Wednesday, December 26, 2007

Meaning and metaphor

Laura Collins over at Eating With Your Anorexic posted an interesting entry today, on a topic that's close to both my heart and my obsessions. Writing about our tendency to ascribe meaning to experience after the fact, she points out some of the "meanings" that have been ascribed to eating disorders over the centuries, from piety to family pathology to cultural norms around thinness. Her point is that eating disorders neither represent nor are caused by any of these hindsight insights, and simply are biological diseases.

It's a point I can agree with. Only I find that I keep wanting to add, "But there's more!"

As a poet and a journalist, I know both sides of the dichotomy. I've written here about growing up with panic disorder, and have alluded to the levels of meaning I assigned to my anxiety over the years. I've been through more than my share of therapy for anxiety, and have often gained insight from dreams, journaling, and exploring the metaphors and allusions that come with this disorder. Writing for me became a redemptive act very early on. Even in my teens I was aware that I wanted to make meaning out of suffering. If an important poem grew out of many nights of insomnia and philosophy, existential terror and affliction, well, maybe it was all worth it. And if not, I'd still created something beautiful—or at least meaningful—out of my pain. I'd made something out of, well, not nothing, but nothing useful.

The journalist part of me understands the concepts of neurotransmitters, genetics, and brain chemistry. I've had ample evidence of my panic disorder as a biological disease, often triggered by hormonal shifts and other physiological upheavals.

But. Still. I don't think that makes the poems, the metaphors, or the insights less important or meaningful. In fact they are deeply meaningful to me and, I hope, to others.

But. Still. Years of insight-based therapy have not changed the panic attacks or anxiety in any appreciable way.

So what does it all mean? Is retrospective insight always a chimera? Should we discount it altogether and stick to the facts, ma'am, just the facts?

I think when it comes to treatments for eating disorders and other psychiatric illnesses, the answer is yes. If I dream, as I once did, that my grandmother is trying to pierce my ears with a blunt knitting needle, and causing a lot of pain in the process, I don't believe this is a clue to the roots of my panic attacks.

But I'd hate to give up the relentless and quintessentially human quest for meaning and metaphor. That's the fertile terrain of all art and much spiritual and emotional growth.

All of which is a very long-winded way to say that I think what's needed here is a separation of church and state. When it comes to causes and treatments of eating disorders and other illnesses, I'm with the scientists; give me DNA and anatomy and chemistry. But when it comes to being alive and human, I need meaning and mystery and the indirect but often achingly apt language of symbol and metaphor. We need it.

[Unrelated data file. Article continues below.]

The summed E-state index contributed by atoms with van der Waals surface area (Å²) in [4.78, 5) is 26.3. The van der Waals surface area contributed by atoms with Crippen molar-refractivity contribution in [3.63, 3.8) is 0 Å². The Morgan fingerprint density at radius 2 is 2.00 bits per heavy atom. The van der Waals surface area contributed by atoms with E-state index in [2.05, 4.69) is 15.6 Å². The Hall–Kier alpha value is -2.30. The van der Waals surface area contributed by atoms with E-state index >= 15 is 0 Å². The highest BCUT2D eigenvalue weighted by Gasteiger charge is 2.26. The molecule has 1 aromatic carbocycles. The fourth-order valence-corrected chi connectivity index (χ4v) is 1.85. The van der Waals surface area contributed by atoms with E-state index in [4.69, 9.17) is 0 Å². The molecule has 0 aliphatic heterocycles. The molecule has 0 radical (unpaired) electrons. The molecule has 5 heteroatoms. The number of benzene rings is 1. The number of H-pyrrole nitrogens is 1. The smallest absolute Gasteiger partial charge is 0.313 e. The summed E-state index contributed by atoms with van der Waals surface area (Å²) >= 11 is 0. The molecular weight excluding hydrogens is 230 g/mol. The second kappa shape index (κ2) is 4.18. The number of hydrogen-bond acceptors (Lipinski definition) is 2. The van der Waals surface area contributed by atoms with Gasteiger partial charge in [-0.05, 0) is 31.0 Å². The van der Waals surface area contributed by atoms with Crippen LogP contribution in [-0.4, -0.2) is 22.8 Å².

Unknown said...

I LOVE this! This is absolutely the very struggle of it, you've nailed it.

Metaphor is integral to fresh thought, to personal growth, and even for political and social change.

Yet metaphor can also be used to confuse, to abuse, to intimidate. The wrong metaphor, the wrong narrative, can do material harm (smothering mothers force children to use food as weapon). The right metaphor can enlighten and free a person locked in unhelpful explanations.

Externalizing the illness, for example, is a powerful use of metaphor.

I like your separation of church and state idea. And count me in as another person who needs meaning and metaphor in my life.

Harriet said...

Yes, that's exactly what externalizing the illness is--metaphor that helps so much when you're in the thick of it.

Meaning and metaphor. It has a nice ring, doesn't it?

Anonymous said...

I came across this Native American metaphorical story the other day. It has a lot of truth in it and is very simple. I thought of my sensitive daughter, who struggles with guilt, with being critical of both herself and others, with anger, with anxiety. Yes, I believe a lot of these traits are genetic and that she was heavily genetically 'loaded' toward anxiety, depression and an ED. Yet, yet...this story reminds me of the power of positive thinking, of unloading the guilt from our lives and of taking and active role in helping to ditch an ED (just as one might decide to partake in cardiac rehab or AA). It's a beautiful little story...and I even like the reference to "feeding" the wolves. It just seems apt.


One evening an old Cherokee told his grandson about a battle that goes on inside people.

He said, " My son, the battle is between two "Wolves" inside us all.

One is Evil. It is anger, envy, jealousy, sorrow, regret, greed, arrogance, self-pity, guilt, resentment, inferiority, lies, false pride, superiority, and ego.

The other is Good. It is joy, peace, hope, love, serenity, humility, kindness, benevolence, empathy, generosity, truth, compassion and faith.

The grandson thought about it for a minute and then asked his grandfather: “Which wolf wins?”

The old Cherokee simply replied, "The one you feed."

Harriet said...

That's a beautiful story. Thank you for sharing it.